The willingness to pay for education in developing countries : evidence from rural Peru by Paul Gertler( Book )

9 editions published in 1989 in English and held by 123 WorldCat member libraries worldwide

In recent years, citing the low price elasticity of demand for schooling, some economists have advocated increasing school fees to raise revenue for educational improvements in developing countries. But elasticities alone are not enough - one must estimate the willingness to pay for schooling improvements to see whether higher fees are in fact desirable. Using a rigorous theoretical model of the demand for schooling and the principle of compensating variations, the authors calculate the willingness to pay for new secondary schools in rural Peru. They find that rural Peruvian households are indeed willing to pay fees high enough to more than cover the operating costs of opening new secondary schools in their villages. This is even true of the poorest quarter of the income distribution
Schooling, skills, and the returns to government investment in education : an exploration using data from Ghana by Paul Glewwe( Book )

9 editions published in 1991 in English and held by 118 WorldCat member libraries worldwide

Investments in schooling are often regarded as essential for economic development, which implies that such investments have high rates of return in developing countries. This paper examines the accuracy and usefulness of estimates of rates of return to formal schooling based on the standard human capital model of Becker and Mincer. Regarding accuracy, it investigates whether failure to account for differences in ability and school quality across a random sample significantly biases estimates of the private return to schooling derived from estimates of wage equations. This is done using an unusually rich data set from Ghana. When years of schooling are used to measure the accumulation of human capital, there are virtually no returns to schooling in the private sector. Replacement of years of schooling by reading and mathematical ability does show positive returns to acquired skills. However, these rates of return may be of little use to governments when making schooling investment decisions because such decisions are much more complex than the investment decisions of individuals. In particular, many government investments in education are designed to raise rates of return to schooling by raising school quality, but decisions by individuals assume that both rates of return and school quality are exogenous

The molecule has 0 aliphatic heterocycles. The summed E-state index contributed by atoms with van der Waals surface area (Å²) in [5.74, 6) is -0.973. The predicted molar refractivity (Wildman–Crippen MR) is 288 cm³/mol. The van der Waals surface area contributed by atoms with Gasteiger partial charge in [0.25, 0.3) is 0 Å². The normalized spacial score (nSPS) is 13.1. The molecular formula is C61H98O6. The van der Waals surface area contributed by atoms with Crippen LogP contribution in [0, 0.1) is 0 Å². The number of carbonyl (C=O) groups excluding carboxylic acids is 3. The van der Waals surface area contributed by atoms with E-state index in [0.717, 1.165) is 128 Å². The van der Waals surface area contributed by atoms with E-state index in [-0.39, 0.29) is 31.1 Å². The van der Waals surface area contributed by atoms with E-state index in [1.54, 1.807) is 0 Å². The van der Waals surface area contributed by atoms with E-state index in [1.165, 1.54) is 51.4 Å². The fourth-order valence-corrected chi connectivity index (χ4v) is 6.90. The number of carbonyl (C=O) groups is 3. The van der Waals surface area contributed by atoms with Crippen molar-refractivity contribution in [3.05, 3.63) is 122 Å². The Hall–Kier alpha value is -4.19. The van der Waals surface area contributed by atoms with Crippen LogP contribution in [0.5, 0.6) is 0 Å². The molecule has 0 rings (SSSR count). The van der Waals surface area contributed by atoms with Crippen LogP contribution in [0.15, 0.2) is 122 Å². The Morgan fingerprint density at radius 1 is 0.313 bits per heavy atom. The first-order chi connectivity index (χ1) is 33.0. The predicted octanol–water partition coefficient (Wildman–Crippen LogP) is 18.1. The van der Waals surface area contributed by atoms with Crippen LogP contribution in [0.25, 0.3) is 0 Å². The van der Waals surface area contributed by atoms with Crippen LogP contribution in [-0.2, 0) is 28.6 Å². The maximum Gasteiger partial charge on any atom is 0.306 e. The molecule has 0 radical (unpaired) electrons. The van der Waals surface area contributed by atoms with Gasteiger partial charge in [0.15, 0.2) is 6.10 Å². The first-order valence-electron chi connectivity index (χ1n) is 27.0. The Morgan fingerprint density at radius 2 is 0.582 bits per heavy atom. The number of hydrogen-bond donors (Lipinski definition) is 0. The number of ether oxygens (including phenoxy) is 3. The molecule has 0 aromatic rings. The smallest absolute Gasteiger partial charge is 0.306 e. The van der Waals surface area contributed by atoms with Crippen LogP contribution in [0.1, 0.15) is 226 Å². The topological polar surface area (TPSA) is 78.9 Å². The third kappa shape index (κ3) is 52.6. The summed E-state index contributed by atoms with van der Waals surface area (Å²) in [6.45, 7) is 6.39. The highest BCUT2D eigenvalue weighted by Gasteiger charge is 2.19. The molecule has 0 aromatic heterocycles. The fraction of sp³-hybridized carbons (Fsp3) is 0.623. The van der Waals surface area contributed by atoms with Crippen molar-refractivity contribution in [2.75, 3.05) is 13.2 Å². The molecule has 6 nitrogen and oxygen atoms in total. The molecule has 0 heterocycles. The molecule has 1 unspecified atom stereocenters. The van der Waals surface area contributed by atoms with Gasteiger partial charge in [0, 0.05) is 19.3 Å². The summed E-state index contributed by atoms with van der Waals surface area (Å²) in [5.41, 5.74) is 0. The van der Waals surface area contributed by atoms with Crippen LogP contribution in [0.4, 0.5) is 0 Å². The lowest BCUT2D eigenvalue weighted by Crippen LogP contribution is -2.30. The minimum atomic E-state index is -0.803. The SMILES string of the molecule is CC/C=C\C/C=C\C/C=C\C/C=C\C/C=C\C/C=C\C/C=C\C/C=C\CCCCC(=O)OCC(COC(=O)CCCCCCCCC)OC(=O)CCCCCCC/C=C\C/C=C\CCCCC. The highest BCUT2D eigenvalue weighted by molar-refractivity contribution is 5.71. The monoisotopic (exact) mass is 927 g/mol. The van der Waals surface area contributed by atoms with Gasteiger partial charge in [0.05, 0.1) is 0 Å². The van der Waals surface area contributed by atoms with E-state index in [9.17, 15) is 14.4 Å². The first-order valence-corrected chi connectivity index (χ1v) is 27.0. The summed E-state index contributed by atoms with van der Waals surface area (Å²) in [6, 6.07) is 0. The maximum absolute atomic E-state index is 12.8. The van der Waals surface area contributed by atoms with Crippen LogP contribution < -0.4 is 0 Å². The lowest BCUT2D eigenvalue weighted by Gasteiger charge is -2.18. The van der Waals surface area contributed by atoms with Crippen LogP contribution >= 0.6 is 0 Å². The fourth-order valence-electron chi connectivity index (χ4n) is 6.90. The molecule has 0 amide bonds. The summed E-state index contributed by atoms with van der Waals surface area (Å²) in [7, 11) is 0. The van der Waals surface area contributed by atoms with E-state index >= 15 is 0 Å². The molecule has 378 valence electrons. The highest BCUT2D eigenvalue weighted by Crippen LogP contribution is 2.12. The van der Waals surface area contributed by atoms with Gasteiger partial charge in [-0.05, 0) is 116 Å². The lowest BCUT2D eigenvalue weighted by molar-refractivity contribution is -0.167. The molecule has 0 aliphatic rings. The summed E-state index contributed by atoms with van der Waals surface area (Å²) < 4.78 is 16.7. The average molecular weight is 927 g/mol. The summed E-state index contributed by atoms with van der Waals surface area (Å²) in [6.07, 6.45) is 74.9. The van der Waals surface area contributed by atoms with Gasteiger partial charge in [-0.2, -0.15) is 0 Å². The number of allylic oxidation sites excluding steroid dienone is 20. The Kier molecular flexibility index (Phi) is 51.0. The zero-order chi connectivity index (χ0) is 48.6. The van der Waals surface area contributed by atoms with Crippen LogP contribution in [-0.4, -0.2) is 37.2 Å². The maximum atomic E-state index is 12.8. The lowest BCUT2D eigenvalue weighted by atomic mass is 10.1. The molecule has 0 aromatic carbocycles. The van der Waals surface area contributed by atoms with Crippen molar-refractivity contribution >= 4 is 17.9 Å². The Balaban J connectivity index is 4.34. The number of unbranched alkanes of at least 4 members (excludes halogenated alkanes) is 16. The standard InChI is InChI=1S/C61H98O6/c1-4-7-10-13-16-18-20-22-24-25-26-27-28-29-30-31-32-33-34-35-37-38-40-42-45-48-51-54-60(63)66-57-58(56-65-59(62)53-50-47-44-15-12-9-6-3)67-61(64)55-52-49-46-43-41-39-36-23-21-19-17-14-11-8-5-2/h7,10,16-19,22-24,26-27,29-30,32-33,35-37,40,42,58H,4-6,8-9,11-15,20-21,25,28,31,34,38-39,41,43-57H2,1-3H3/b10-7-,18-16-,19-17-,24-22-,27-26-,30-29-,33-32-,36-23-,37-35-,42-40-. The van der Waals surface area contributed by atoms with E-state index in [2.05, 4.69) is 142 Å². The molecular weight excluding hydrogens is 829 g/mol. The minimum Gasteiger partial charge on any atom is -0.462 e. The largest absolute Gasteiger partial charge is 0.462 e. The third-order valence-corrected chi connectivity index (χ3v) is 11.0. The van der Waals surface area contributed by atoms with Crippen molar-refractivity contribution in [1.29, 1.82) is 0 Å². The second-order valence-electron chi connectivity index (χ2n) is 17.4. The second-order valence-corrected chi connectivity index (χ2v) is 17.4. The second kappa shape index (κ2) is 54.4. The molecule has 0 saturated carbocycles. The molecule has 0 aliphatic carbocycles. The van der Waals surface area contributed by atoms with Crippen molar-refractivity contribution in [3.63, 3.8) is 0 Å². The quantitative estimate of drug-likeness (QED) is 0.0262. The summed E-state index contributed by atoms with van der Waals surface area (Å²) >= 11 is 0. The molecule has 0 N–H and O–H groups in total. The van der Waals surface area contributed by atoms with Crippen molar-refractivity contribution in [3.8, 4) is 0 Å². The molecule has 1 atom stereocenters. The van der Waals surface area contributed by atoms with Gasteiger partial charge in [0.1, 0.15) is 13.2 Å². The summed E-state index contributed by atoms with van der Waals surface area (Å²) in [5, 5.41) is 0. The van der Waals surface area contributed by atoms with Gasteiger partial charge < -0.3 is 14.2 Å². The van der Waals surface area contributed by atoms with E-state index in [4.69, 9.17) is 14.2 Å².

Poverty and inequality during unorthodox adjustment : the case of Peru, 1985-90 by Paul Glewwe( Book )

12 editions published in 1992 in English and held by 114 WorldCat member libraries worldwide

The distribution of welfare in Ghana, 1987-88 by Paul Glewwe( Book )

9 editions published between 1990 and 1991 in English and held by 111 WorldCat member libraries worldwide

This paper describes the distribution of welfare in Ghana in 1987-88, as measured by consumption expenditures. The data used are from the first year of the Ghana Living Standards Survey. While primarily descriptive, the paper contains information with clear policy implications. Several findings stand out. First, rural residents are, on average, clearly worse off than urban residents. The poorest group are residents of the rural savannah while the wealthiest are those who live in the capital, Accra. Second, education of the household head is strongly positively correlated with household welfare. Third, households where the head is self-employed, especially in agriculture, are generally found at the lower end of the distribution of welfare, while those headed by a wage earner, either in the private or public sector, are better off. Fourth, unemployment among household heads is not correlated with household welfare. Finally, although the poorer groups are less likely to seek medical help when they are ill, malnutrition among young children in these groups is not much higher than that among the better off groups